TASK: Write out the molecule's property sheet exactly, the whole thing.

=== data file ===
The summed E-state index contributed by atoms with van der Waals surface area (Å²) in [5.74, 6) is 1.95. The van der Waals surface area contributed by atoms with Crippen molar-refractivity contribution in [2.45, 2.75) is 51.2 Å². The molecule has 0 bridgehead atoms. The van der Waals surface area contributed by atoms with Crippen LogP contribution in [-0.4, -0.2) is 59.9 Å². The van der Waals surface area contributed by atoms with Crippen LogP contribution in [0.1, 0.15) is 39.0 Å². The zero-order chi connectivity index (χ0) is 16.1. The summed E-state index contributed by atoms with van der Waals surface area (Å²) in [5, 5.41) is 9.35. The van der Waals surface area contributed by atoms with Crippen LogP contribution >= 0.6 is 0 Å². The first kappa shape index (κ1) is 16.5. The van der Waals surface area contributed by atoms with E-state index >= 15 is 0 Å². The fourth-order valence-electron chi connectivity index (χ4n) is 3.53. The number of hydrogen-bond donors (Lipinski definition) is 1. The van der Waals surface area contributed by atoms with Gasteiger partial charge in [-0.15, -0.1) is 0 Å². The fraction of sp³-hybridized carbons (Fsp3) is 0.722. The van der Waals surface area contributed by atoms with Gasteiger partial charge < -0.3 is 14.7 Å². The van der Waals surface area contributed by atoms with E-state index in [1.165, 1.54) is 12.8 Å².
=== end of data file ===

The summed E-state index contributed by atoms with van der Waals surface area (Å²) in [5.74, 6) is 1.95. The van der Waals surface area contributed by atoms with Crippen molar-refractivity contribution in [2.45, 2.75) is 51.2 Å². The molecule has 0 bridgehead atoms. The van der Waals surface area contributed by atoms with Crippen LogP contribution in [-0.4, -0.2) is 59.9 Å². The van der Waals surface area contributed by atoms with Crippen LogP contribution in [0.1, 0.15) is 39.0 Å². The zero-order chi connectivity index (χ0) is 16.1. The summed E-state index contributed by atoms with van der Waals surface area (Å²) in [5, 5.41) is 9.35. The van der Waals surface area contributed by atoms with Crippen LogP contribution >= 0.6 is 0 Å². The first kappa shape index (κ1) is 16.5. The van der Waals surface area contributed by atoms with E-state index >= 15 is 0 Å². The fourth-order valence-electron chi connectivity index (χ4n) is 3.53. The number of hydrogen-bond donors (Lipinski definition) is 1. The van der Waals surface area contributed by atoms with Gasteiger partial charge in [-0.15, -0.1) is 0 Å². The fraction of sp³-hybridized carbons (Fsp3) is 0.722. The van der Waals surface area contributed by atoms with Gasteiger partial charge < -0.3 is 14.7 Å². The van der Waals surface area contributed by atoms with E-state index in [1.165, 1.54) is 12.8 Å².